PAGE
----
When a film has a cast that includes Hollywood legends such as John Huston, Shelley Winters, Glenn Ford, and Sam Peckinpah you expect you are in for something great. Sadly, such is not the case with The Visitor (also known as Stridulum) which has more in common with a schlocky soap opera than the classic films its cast is best known for.
This sci-fi/satanist genre bending movie was released in 1979 and filmed in Italy and the US. The story centres on a precociously evil young girl named Katy (played by Paige Conner) who is possessed by an ancient evil force called Zatteen which was somehow passed on to her by her mother Barbara (played by Joanne Nail).
The plot of this supernatural soap opera is thickened by her mother’s boyfriend Raymond (played by Lance Henriksen in one of his first roles). It turns out that the successful businessman is also a satanist (aren’t they all) and has dark plans to impregnate Barbara in order to bring a male child into the world so her children can eventually mate to bring a physical manifestation of Zatteen into the world.
In the background of all this, the evil Zatteen’s arch nemesis, Yahweh (curiously but effectively played by John Huston), is attempting to thwart the satanists’ attempts at unleashing Zatteen’s special brand of evil into the world once again. After consulting with a hippy-like supreme leader who enjoys hanging out with a bunch of bald kids in robes, Yahweh embarks for the mortal world to stop all hell from breaking loose.
Much of the rest of The Visitor includes a series of bizarre confrontations between Katy and other characters that serve to illustrate just how evil she is. Notable encounters include a seemingly endless ice skating excursion where she shows up some bullies with her figure skating abilities before flinging them through walls in Blades of Glory fashion. She also seems to really enjoy tormenting her wheel chair bound mom, culminating with a scene where she pushes her from a chairlift, sending her tumbling down a flight of stairs in dramatic telenovela fashion.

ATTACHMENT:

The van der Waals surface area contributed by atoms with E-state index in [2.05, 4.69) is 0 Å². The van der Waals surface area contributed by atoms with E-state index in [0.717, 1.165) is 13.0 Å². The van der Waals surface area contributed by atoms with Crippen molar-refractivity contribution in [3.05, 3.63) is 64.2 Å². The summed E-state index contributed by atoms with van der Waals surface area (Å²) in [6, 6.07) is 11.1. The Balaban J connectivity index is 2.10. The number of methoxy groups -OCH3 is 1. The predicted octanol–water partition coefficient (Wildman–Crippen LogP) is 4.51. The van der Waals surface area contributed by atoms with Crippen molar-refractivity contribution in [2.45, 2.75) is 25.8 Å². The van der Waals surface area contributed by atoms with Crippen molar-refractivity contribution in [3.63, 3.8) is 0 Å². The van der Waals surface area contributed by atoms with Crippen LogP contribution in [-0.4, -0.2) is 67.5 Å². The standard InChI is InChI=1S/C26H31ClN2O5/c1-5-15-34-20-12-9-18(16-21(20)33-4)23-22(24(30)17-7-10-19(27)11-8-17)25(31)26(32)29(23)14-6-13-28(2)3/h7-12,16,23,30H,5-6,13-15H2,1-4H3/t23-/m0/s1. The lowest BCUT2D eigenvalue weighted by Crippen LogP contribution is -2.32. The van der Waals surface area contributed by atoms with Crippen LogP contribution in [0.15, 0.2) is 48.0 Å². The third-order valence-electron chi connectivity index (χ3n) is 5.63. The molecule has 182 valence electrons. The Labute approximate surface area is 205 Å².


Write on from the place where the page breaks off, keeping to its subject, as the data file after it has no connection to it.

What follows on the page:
Midway through the film, the family’s new no-nonsense housekeeper Jane (played by Shelley Winters channeling Mary Poppins) arrives. Jane has no patience for Katy’s evil antics and attempts to keep her in line. Shelley does a noble job in a thankless role, trying to bring some credibility to an incredulous plot. The presence of respected actors such as John Huston and herself only seem to add to the absurdity of the film.
The most entertaining aspect of this film is the unintended comedy provided by a series of improbable events and characters. Creepy Katy and her Satan loving dad are finally brought down by a swarm of birds that were sent to do the Lord’s work.
In another bit of odd casting, noted director/writer Sam Peckinpah is cast as Katy’s biological father. A doctor, his character is enlisted to perform an abortion on his ex-wife after she is forcibly impregnated by the satanists. I’m almost certain this was a plot line on Young and the Restless at some point.
John Huston brings credibility to the film but was certainly slumming it when he signed on for this one. According to IMDB, Lance Henriksen indicated that he and other actors only agreed to do the film for a free trip to Italy, while calling it “a real turkey”. As a longtime fan of Henriksen, I would have to agree with his interpretation.
If you are a fan of schlocky sci-fi or unintentionally funny films, you may be mildly entertained by The Visitor. If not, I suggest this turkey is best left unvisited.